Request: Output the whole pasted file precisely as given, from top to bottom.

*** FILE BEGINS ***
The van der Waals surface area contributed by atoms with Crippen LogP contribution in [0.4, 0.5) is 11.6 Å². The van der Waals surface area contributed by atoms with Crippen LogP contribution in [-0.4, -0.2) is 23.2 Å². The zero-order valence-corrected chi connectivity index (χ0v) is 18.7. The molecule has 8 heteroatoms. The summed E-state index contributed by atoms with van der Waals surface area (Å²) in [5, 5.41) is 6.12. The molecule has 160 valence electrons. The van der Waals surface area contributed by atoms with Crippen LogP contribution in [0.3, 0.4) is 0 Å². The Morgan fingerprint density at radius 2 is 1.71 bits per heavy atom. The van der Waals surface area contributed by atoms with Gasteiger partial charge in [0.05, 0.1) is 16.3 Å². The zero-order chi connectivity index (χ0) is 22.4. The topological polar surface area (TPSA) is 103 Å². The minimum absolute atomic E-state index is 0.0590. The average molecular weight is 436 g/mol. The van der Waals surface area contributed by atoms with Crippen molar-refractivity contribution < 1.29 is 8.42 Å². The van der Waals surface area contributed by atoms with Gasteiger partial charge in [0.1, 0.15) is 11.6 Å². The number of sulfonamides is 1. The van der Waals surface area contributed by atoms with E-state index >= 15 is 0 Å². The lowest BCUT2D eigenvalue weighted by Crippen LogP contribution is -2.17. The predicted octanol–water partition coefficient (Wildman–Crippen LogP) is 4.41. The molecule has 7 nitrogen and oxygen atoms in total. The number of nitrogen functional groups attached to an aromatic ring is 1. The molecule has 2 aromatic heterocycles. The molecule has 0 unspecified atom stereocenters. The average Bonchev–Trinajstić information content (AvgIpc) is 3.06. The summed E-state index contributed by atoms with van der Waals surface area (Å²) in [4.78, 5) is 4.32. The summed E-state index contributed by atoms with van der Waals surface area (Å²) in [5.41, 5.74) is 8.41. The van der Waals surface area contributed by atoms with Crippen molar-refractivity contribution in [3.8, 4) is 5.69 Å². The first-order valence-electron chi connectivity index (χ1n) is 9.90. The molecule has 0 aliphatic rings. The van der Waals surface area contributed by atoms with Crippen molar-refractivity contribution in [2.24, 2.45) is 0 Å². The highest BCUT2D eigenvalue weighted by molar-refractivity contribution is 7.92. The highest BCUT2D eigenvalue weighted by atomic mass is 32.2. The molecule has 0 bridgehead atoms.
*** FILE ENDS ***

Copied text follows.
The van der Waals surface area contributed by atoms with Crippen LogP contribution in [0.4, 0.5) is 11.6 Å². The van der Waals surface area contributed by atoms with Crippen LogP contribution in [-0.4, -0.2) is 23.2 Å². The zero-order valence-corrected chi connectivity index (χ0v) is 18.7. The molecule has 8 heteroatoms. The summed E-state index contributed by atoms with van der Waals surface area (Å²) in [5, 5.41) is 6.12. The molecule has 160 valence electrons. The van der Waals surface area contributed by atoms with Crippen LogP contribution in [0.3, 0.4) is 0 Å². The Morgan fingerprint density at radius 2 is 1.71 bits per heavy atom. The van der Waals surface area contributed by atoms with Gasteiger partial charge in [0.05, 0.1) is 16.3 Å². The zero-order chi connectivity index (χ0) is 22.4. The topological polar surface area (TPSA) is 103 Å². The minimum absolute atomic E-state index is 0.0590. The average molecular weight is 436 g/mol. The van der Waals surface area contributed by atoms with Crippen molar-refractivity contribution < 1.29 is 8.42 Å². The van der Waals surface area contributed by atoms with Gasteiger partial charge in [0.1, 0.15) is 11.6 Å². The number of sulfonamides is 1. The van der Waals surface area contributed by atoms with E-state index >= 15 is 0 Å². The lowest BCUT2D eigenvalue weighted by Crippen LogP contribution is -2.17. The predicted octanol–water partition coefficient (Wildman–Crippen LogP) is 4.41. The molecule has 7 nitrogen and oxygen atoms in total. The number of nitrogen functional groups attached to an aromatic ring is 1. The molecule has 2 aromatic heterocycles. The molecule has 0 unspecified atom stereocenters. The average Bonchev–Trinajstić information content (AvgIpc) is 3.06. The summed E-state index contributed by atoms with van der Waals surface area (Å²) in [4.78, 5) is 4.32. The summed E-state index contributed by atoms with van der Waals surface area (Å²) in [5.41, 5.74) is 8.41. The van der Waals surface area contributed by atoms with Crippen molar-refractivity contribution in [3.8, 4) is 5.69 Å². The first-order valence-electron chi connectivity index (χ1n) is 9.90. The molecule has 0 aliphatic rings. The van der Waals surface area contributed by atoms with Crippen molar-refractivity contribution in [2.24, 2.45) is 0 Å². The highest BCUT2D eigenvalue weighted by molar-refractivity contribution is 7.92. The highest BCUT2D eigenvalue weighted by atomic mass is 32.2. The molecule has 0 bridgehead atoms.